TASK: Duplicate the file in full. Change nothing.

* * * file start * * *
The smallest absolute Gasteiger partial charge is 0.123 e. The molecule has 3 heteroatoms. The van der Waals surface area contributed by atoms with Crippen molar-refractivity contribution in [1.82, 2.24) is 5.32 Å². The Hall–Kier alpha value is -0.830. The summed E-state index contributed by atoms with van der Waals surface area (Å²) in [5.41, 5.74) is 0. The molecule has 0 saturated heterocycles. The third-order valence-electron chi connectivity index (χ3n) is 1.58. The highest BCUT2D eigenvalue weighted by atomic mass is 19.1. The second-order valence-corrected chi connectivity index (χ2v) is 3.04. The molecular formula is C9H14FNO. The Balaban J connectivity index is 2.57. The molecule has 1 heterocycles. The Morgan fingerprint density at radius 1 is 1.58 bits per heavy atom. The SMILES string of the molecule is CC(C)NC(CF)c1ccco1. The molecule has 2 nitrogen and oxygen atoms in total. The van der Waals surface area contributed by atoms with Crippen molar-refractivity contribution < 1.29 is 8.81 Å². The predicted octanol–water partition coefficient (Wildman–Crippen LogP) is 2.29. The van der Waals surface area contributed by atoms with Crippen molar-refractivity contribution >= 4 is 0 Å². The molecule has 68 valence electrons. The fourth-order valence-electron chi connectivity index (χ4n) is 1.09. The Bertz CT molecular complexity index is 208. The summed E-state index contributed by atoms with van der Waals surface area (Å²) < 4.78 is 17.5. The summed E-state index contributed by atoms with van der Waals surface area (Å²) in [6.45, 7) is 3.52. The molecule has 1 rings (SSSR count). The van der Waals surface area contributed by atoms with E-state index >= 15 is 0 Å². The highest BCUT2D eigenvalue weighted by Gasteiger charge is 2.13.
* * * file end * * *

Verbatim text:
The smallest absolute Gasteiger partial charge is 0.123 e. The molecule has 3 heteroatoms. The van der Waals surface area contributed by atoms with Crippen molar-refractivity contribution in [1.82, 2.24) is 5.32 Å². The Hall–Kier alpha value is -0.830. The summed E-state index contributed by atoms with van der Waals surface area (Å²) in [5.41, 5.74) is 0. The molecule has 0 saturated heterocycles. The third-order valence-electron chi connectivity index (χ3n) is 1.58. The highest BCUT2D eigenvalue weighted by atomic mass is 19.1. The second-order valence-corrected chi connectivity index (χ2v) is 3.04. The molecular formula is C9H14FNO. The Balaban J connectivity index is 2.57. The molecule has 1 heterocycles. The Morgan fingerprint density at radius 1 is 1.58 bits per heavy atom. The SMILES string of the molecule is CC(C)NC(CF)c1ccco1. The molecule has 2 nitrogen and oxygen atoms in total. The van der Waals surface area contributed by atoms with Crippen molar-refractivity contribution < 1.29 is 8.81 Å². The predicted octanol–water partition coefficient (Wildman–Crippen LogP) is 2.29. The van der Waals surface area contributed by atoms with Crippen molar-refractivity contribution >= 4 is 0 Å². The molecule has 68 valence electrons. The fourth-order valence-electron chi connectivity index (χ4n) is 1.09. The Bertz CT molecular complexity index is 208. The summed E-state index contributed by atoms with van der Waals surface area (Å²) < 4.78 is 17.5. The summed E-state index contributed by atoms with van der Waals surface area (Å²) in [6.45, 7) is 3.52. The molecule has 1 rings (SSSR count). The van der Waals surface area contributed by atoms with E-state index >= 15 is 0 Å². The highest BCUT2D eigenvalue weighted by Gasteiger charge is 2.13.